State employees who work out of the office pay for fuel with government credit cards. The DGS is considering using government purchase card data to determine where employees buy fuel for state vehicles. The agency could then work with the California Air Resources Board (ARB) - which recently received legislative funding to establish alternative energy infrastructure in the state - to suggest appropriate locations for alternative fuel sites.
"You're going to see the adoption of these alternative fuels at a much greater rate than you would if you were to force employees to do all this other stuff. It would cost you money. It would slow things down. It would interrupt that child support services worker, and if you multiply that by 215,000 employees, you've got yourself a productivity problem," Semmes said.
The state also could track vehicle usage efficiency by installing GPS systems in them. However, state leaders have resisted GPS vehicle trackers.
"It's not part of this project, but it's something we'd like to try. A lot of folks have wanted to go down this road over the years, but when they found out that either the modules cost $800 a car or whatever the issue was, everybody got cold feet," Semmes said. He said collaboration between the California Department of Transportation and the EPA to secure funding for GPS trackers is a possibility. If the DGS can't find enough money to install them in every car, it could install them in some, but in a way drivers couldn't detect which vehicles had them, said Semmes.
Even with that compromise, GPS systems would be a tough sell with many state employees.
He said the best way to implement GPS systems would be with the intent to use the data for overall analysis of all vehicle activity - not individual vehicle travel.
"You can look at the driving habits over a period of time and say, 'Look at that. This department is driving with a sedan with one person in it from this location to that location. At the same time, another department is driving with a sedan with one person in it from the same location to the same location. Let's combine the trips and ditch one of those cars,'" Semmes said.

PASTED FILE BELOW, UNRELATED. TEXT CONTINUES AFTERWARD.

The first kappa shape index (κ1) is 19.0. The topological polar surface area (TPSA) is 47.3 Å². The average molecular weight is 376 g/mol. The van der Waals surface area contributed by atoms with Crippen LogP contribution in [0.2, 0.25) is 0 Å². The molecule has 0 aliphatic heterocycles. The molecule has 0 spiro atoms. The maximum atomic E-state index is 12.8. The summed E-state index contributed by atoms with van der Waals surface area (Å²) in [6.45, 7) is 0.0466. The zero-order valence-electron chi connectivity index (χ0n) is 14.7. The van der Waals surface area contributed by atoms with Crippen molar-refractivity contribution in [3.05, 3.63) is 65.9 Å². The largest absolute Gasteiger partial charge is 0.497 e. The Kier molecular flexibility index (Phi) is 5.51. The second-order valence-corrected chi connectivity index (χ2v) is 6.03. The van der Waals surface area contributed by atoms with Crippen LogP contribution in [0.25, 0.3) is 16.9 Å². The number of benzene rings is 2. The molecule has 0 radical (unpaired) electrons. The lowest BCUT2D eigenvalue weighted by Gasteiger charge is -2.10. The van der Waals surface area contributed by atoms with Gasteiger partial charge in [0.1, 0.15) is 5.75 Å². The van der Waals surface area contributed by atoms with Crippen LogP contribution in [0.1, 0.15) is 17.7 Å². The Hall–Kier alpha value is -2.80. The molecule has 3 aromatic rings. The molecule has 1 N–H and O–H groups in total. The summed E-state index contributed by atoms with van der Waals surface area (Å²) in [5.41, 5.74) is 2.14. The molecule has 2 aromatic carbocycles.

California state government must track exactly how much energy it uses - and where it uses that energy the most - in order to achieve the mandated 20 percent cut in energy consumption. Rather than collecting massive stores of data on energy usage and building a new database to establish benchmarks, Semmes is taking advantage of existing resources outside state government. The federal Energy Star program already has a database built for analyzing power consumption. And the power utilities already have information on where and how much electricity agencies use because electricity is metered. Instead of asking agencies to assemble the data, Semmes will have utilities download the information directly into the Energy Star database.
"We can use that benchmarking data to determine what makes sense economically and which green things we should be doing," Semmes said.
But there are limits on the level of detail those benchmarks would provide at various facilities. In many cases, just one meter measures electricity for an entire campus. Semmes said the limited benchmarks would at least give the DGS a head start as it prioritizes energy efficiency efforts.
Mapping the Wind
Property tax revenue is pouring into a once-anemic government budget in Cascade County, Mont., thanks to a wind speed GIS tool the county provides to wind power developers.
Normally when a new business moves to Cascade County, it relocates to the city of Great Falls for access to sewer and water infrastructure. Consequently outlying county areas often